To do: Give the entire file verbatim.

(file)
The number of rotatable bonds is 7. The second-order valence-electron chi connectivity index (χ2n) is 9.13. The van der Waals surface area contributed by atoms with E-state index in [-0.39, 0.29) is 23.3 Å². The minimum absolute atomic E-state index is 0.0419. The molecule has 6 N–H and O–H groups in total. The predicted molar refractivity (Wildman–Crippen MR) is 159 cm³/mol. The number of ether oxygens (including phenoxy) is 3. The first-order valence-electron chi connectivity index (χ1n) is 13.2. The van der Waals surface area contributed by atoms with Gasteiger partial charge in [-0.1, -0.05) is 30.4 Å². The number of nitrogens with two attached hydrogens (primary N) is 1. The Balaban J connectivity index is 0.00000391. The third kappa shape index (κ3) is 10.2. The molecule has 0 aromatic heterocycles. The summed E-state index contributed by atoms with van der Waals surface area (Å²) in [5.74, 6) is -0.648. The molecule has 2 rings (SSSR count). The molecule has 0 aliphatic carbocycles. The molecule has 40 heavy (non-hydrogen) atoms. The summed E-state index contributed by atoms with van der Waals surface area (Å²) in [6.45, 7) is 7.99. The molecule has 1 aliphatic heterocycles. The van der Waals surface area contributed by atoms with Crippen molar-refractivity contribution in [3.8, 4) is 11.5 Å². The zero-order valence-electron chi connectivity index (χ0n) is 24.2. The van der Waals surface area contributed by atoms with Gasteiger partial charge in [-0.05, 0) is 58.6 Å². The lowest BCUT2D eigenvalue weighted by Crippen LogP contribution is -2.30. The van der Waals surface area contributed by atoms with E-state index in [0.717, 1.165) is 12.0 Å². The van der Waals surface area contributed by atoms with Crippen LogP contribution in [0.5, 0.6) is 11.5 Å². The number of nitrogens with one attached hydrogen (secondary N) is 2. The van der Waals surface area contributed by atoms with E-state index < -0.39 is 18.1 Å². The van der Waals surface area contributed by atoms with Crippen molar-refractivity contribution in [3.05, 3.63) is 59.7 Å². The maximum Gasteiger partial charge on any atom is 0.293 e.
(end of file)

The number of rotatable bonds is 7. The second-order valence-electron chi connectivity index (χ2n) is 9.13. The van der Waals surface area contributed by atoms with E-state index in [-0.39, 0.29) is 23.3 Å². The minimum absolute atomic E-state index is 0.0419. The molecule has 6 N–H and O–H groups in total. The predicted molar refractivity (Wildman–Crippen MR) is 159 cm³/mol. The number of ether oxygens (including phenoxy) is 3. The first-order valence-electron chi connectivity index (χ1n) is 13.2. The van der Waals surface area contributed by atoms with Gasteiger partial charge in [-0.1, -0.05) is 30.4 Å². The number of nitrogens with two attached hydrogens (primary N) is 1. The Balaban J connectivity index is 0.00000391. The third kappa shape index (κ3) is 10.2. The molecule has 0 aromatic heterocycles. The summed E-state index contributed by atoms with van der Waals surface area (Å²) in [5.74, 6) is -0.648. The molecule has 2 rings (SSSR count). The molecule has 0 aliphatic carbocycles. The molecule has 40 heavy (non-hydrogen) atoms. The summed E-state index contributed by atoms with van der Waals surface area (Å²) in [6.45, 7) is 7.99. The molecule has 1 aliphatic heterocycles. The van der Waals surface area contributed by atoms with Crippen molar-refractivity contribution in [3.8, 4) is 11.5 Å². The zero-order valence-electron chi connectivity index (χ0n) is 24.2. The van der Waals surface area contributed by atoms with Gasteiger partial charge in [-0.05, 0) is 58.6 Å². The lowest BCUT2D eigenvalue weighted by Crippen LogP contribution is -2.30. The van der Waals surface area contributed by atoms with E-state index in [0.717, 1.165) is 12.0 Å². The van der Waals surface area contributed by atoms with Crippen LogP contribution in [0.5, 0.6) is 11.5 Å². The number of nitrogens with one attached hydrogen (secondary N) is 2. The van der Waals surface area contributed by atoms with E-state index < -0.39 is 18.1 Å². The van der Waals surface area contributed by atoms with Crippen molar-refractivity contribution in [3.05, 3.63) is 59.7 Å². The maximum Gasteiger partial charge on any atom is 0.293 e.